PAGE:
Throughout the Bible one finds many secondary formal principles, derived from the first ones. They are authentic treasure maps to the tormented soul which, in the complexities of existence, wishes to do right but does not know what is right. One of these principles – one that is most often forgotten, in my estimation – was enunciated by St. Paul, the Apostle: “Test everything; retain what is good.” I do not tire of meditating upon this sentence, and the depth I find in it could fill many books, if I were capable of writing them.

Consider this. St. Paul, throughout his letters, enunciated several rules of conduct, more detailed than those contained in the Ten Commandments. If you read these rules, you already know what is good or bad, according to the teaching of the Apostle. Whence then the need to “test”? The very distinction between principles and rules implicitly contains the answer. For you to avoid bad conduct it is not enough to know that typologically, i.e. generically, it falls under the classification of “bad”. Human conduct is not guided by abstractions, but by the direct and sensitive perception of situations. It is necessary for you to “see” with your own eyes good and evil. Human beings do not learn only by hearsay – even if the Word heard is God’s: we learn by experience, by the slow, laborious, and painful distinction between good and evil not in general simple definitions, but in hallucinatingly complex and ambiguous situations of real life. The symbol of bread in the Eucharist means the moral, practical virtues, while the wine means the spiritual ones, of a purely inner order. “By the sweat of your face shall you get bread to eat” means exactly this: the little good that may be found in us comes mixed with evil, and will have to be separated from it little by little, through experience, through trial and error, as in a long alchemic decantation. God can, of course, preserve you from committing this or that sin by an act of Grace, but He is not obliged to do so and even less is He bound to immunize you beforehand against all possible sin. Moreover, what greater Grace can you receive from God than His promise to justify errors as soon as in the path of experience they are frankly admitted as such?

If the Apostle distinguishes between the experience and its selective conclusion, he presupposes that not everything that will be tested will be good, but that everything must be tested in light of learning and of good, not out of the vulgar wish to try it just for trying, neither out of a forged and artificial doubt. Plato said that “the truth you know is the truth you obey.” As soon as you have clearly seen that some conduct is bad you have to avoid it by all means. Until then, you have a certain margin of justified error, as an inherent requirement to the very notion of learning, with the condition that you confess the error as soon as you notice it as such and that you do not insist upon it after that. When you have discovered what is good, do not let go of it for all the money in the world.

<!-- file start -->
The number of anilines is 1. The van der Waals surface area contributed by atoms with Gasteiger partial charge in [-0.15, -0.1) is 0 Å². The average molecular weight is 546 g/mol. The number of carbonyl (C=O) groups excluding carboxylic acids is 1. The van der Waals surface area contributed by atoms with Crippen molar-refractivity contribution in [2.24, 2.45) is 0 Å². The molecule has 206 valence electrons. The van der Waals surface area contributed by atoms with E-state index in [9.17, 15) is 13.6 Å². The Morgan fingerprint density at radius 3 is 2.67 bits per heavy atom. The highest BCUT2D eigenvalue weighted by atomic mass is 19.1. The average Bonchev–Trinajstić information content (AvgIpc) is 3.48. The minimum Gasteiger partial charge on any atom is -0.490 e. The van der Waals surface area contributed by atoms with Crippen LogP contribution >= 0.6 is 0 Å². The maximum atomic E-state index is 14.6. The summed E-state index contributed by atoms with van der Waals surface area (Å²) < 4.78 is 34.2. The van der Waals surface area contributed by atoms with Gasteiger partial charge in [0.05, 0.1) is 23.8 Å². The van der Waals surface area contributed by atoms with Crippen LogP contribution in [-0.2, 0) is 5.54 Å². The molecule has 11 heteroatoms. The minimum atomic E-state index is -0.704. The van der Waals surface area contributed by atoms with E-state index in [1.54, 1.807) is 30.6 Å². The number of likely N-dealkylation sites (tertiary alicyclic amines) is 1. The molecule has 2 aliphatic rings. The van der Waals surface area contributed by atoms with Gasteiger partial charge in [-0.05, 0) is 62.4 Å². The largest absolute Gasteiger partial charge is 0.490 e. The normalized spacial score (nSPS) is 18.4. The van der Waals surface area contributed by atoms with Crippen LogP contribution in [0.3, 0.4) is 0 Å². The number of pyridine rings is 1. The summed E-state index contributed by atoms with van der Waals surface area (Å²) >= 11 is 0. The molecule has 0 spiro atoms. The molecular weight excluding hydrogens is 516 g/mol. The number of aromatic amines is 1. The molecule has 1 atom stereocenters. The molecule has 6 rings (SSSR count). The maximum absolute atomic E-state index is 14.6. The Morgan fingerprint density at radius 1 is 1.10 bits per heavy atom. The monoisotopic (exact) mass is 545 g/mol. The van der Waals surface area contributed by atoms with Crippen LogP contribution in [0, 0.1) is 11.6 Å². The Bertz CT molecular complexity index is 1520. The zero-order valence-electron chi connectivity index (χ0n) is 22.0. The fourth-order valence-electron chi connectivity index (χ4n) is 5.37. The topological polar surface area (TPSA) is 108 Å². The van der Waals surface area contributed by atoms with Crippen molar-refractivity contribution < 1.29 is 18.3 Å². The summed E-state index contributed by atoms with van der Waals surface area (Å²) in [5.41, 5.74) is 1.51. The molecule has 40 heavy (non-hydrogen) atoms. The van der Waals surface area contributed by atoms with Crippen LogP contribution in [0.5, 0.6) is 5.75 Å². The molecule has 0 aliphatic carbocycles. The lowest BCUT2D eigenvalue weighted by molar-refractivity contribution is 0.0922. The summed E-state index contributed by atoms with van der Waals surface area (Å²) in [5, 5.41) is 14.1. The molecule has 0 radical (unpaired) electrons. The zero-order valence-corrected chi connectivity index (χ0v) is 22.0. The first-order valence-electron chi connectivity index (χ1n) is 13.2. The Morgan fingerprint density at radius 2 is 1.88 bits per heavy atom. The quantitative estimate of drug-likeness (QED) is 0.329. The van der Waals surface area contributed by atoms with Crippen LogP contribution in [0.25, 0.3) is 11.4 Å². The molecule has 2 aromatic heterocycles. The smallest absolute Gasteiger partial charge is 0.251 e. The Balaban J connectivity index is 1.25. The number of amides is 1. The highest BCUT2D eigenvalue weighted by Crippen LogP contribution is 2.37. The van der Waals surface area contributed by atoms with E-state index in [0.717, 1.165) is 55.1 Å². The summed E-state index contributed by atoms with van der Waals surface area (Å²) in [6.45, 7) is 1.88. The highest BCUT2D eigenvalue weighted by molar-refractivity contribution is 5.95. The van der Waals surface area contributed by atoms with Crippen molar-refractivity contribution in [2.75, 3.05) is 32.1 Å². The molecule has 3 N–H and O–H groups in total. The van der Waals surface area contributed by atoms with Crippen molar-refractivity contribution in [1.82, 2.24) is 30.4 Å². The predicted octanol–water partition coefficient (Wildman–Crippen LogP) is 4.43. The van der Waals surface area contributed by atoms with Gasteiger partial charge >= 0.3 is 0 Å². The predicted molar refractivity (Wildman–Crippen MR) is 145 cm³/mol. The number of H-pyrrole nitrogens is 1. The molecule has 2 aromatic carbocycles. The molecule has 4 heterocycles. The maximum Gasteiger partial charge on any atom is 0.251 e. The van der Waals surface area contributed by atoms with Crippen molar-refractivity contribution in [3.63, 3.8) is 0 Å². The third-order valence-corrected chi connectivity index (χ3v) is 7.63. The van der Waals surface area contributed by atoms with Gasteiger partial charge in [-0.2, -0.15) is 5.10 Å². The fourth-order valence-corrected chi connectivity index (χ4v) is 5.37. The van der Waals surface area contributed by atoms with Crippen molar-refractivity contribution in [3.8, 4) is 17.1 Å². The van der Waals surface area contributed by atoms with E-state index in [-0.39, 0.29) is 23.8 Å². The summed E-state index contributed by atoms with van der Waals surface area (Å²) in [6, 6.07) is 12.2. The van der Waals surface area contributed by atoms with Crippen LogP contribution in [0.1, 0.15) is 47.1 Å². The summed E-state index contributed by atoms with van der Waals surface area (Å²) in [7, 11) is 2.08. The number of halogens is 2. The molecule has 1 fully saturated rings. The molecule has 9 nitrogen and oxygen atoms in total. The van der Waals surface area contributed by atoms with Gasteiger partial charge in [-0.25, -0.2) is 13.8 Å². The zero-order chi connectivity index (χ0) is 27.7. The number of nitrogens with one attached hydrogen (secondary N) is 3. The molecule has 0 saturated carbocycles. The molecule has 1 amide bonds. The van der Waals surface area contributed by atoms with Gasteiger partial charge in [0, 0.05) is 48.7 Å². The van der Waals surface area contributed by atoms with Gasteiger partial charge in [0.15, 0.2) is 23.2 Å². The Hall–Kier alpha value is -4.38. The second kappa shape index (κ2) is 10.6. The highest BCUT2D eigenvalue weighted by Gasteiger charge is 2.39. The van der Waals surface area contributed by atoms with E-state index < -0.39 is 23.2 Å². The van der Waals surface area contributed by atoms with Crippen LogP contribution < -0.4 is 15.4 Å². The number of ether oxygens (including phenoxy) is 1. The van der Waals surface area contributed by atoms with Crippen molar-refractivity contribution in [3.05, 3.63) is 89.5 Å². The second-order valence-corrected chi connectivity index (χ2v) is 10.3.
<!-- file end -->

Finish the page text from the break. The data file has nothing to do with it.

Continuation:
I, who am dumb and worthless, and on top of that also careless and lazy, have seen a very tiny piece of good, one that compared to my illustrious self is about the size of infinity. I saw it thanks to the Pauline counsel. It is from there that the stable and serious part of my soul comes from, a minute part, but much better than the whole of it, which I hope to improve little by little to the last day, as other pieces of good shine through here and there in the obscurities of my mind. Certainly, I proceed by steps. I am patient and tolerant with myself while amidst confusion and doubt, but as soon as I see things clearly, I do not cut my wretched self any slack. In an instant I shift from the tenderness of caresses to the rigor of the ferule.

I do not know another method and I do not recommend this one to those who know a better one. To the others, I say with the Apostle: test everything.